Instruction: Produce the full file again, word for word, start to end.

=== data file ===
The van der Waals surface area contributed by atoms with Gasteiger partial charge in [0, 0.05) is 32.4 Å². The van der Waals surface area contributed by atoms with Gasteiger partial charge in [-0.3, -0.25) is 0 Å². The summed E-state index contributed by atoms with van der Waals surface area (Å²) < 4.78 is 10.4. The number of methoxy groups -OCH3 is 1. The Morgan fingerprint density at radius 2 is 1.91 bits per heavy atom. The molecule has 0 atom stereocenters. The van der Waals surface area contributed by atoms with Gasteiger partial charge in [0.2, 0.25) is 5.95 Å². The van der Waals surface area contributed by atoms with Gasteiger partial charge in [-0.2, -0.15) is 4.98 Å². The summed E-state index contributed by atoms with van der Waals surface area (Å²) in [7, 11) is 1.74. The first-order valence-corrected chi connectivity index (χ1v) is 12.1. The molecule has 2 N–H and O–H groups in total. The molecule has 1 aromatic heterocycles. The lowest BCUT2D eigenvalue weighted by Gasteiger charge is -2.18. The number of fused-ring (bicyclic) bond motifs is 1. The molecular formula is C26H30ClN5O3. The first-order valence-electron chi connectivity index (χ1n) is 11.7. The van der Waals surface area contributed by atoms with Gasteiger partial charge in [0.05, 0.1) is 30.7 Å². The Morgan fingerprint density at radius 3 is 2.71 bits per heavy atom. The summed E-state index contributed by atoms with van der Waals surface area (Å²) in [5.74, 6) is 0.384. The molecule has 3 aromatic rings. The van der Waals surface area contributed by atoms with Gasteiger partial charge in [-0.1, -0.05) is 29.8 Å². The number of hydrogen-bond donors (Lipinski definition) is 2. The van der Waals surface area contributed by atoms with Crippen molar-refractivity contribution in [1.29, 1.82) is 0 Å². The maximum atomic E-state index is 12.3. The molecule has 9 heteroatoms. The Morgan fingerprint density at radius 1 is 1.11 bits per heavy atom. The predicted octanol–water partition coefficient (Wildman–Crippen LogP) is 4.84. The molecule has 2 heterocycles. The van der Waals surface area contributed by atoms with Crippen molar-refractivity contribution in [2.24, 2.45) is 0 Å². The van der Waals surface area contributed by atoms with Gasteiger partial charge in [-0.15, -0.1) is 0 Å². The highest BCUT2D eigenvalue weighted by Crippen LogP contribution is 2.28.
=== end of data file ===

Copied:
The van der Waals surface area contributed by atoms with Gasteiger partial charge in [0, 0.05) is 32.4 Å². The van der Waals surface area contributed by atoms with Gasteiger partial charge in [-0.3, -0.25) is 0 Å². The summed E-state index contributed by atoms with van der Waals surface area (Å²) < 4.78 is 10.4. The number of methoxy groups -OCH3 is 1. The Morgan fingerprint density at radius 2 is 1.91 bits per heavy atom. The molecule has 0 atom stereocenters. The van der Waals surface area contributed by atoms with Gasteiger partial charge in [0.2, 0.25) is 5.95 Å². The van der Waals surface area contributed by atoms with Gasteiger partial charge in [-0.2, -0.15) is 4.98 Å². The summed E-state index contributed by atoms with van der Waals surface area (Å²) in [7, 11) is 1.74. The first-order valence-corrected chi connectivity index (χ1v) is 12.1. The molecule has 2 N–H and O–H groups in total. The molecule has 1 aromatic heterocycles. The lowest BCUT2D eigenvalue weighted by Gasteiger charge is -2.18. The number of fused-ring (bicyclic) bond motifs is 1. The molecular formula is C26H30ClN5O3. The first-order valence-electron chi connectivity index (χ1n) is 11.7. The van der Waals surface area contributed by atoms with Gasteiger partial charge in [0.05, 0.1) is 30.7 Å². The Morgan fingerprint density at radius 3 is 2.71 bits per heavy atom. The summed E-state index contributed by atoms with van der Waals surface area (Å²) in [5.74, 6) is 0.384. The molecule has 3 aromatic rings. The van der Waals surface area contributed by atoms with Gasteiger partial charge in [-0.1, -0.05) is 29.8 Å². The number of hydrogen-bond donors (Lipinski definition) is 2. The van der Waals surface area contributed by atoms with Crippen molar-refractivity contribution in [1.29, 1.82) is 0 Å². The maximum atomic E-state index is 12.3. The molecule has 9 heteroatoms. The Morgan fingerprint density at radius 1 is 1.11 bits per heavy atom. The predicted octanol–water partition coefficient (Wildman–Crippen LogP) is 4.84. The molecule has 2 heterocycles. The van der Waals surface area contributed by atoms with Crippen molar-refractivity contribution in [2.24, 2.45) is 0 Å². The van der Waals surface area contributed by atoms with Gasteiger partial charge in [-0.15, -0.1) is 0 Å². The highest BCUT2D eigenvalue weighted by Crippen LogP contribution is 2.28.